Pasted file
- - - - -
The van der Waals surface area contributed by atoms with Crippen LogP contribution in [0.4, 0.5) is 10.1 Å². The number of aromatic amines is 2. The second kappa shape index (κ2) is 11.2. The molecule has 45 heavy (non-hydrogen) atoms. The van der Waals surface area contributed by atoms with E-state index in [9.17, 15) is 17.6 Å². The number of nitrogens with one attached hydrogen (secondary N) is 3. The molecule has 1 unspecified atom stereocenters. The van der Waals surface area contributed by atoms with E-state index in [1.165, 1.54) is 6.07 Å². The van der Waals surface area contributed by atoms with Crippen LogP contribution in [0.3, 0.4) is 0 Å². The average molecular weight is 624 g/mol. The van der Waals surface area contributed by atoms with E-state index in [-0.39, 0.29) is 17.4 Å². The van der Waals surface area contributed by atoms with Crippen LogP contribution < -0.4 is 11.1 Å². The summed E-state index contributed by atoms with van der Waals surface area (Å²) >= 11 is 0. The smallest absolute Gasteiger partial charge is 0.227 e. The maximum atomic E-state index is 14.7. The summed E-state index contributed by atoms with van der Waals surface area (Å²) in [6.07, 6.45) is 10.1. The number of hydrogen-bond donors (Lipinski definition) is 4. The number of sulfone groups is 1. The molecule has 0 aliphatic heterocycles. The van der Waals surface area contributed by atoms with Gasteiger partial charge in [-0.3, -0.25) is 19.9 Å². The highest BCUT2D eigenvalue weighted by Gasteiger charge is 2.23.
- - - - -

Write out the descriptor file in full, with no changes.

The van der Waals surface area contributed by atoms with Crippen LogP contribution in [0.4, 0.5) is 10.1 Å². The number of aromatic amines is 2. The second kappa shape index (κ2) is 11.2. The molecule has 45 heavy (non-hydrogen) atoms. The van der Waals surface area contributed by atoms with E-state index in [9.17, 15) is 17.6 Å². The number of nitrogens with one attached hydrogen (secondary N) is 3. The molecule has 1 unspecified atom stereocenters. The van der Waals surface area contributed by atoms with E-state index in [1.165, 1.54) is 6.07 Å². The van der Waals surface area contributed by atoms with Crippen LogP contribution in [0.3, 0.4) is 0 Å². The average molecular weight is 624 g/mol. The van der Waals surface area contributed by atoms with E-state index in [-0.39, 0.29) is 17.4 Å². The van der Waals surface area contributed by atoms with Crippen LogP contribution < -0.4 is 11.1 Å². The summed E-state index contributed by atoms with van der Waals surface area (Å²) >= 11 is 0. The smallest absolute Gasteiger partial charge is 0.227 e. The maximum atomic E-state index is 14.7. The summed E-state index contributed by atoms with van der Waals surface area (Å²) in [6.07, 6.45) is 10.1. The number of hydrogen-bond donors (Lipinski definition) is 4. The number of sulfone groups is 1. The molecule has 0 aliphatic heterocycles. The van der Waals surface area contributed by atoms with Gasteiger partial charge in [-0.3, -0.25) is 19.9 Å². The highest BCUT2D eigenvalue weighted by Gasteiger charge is 2.23.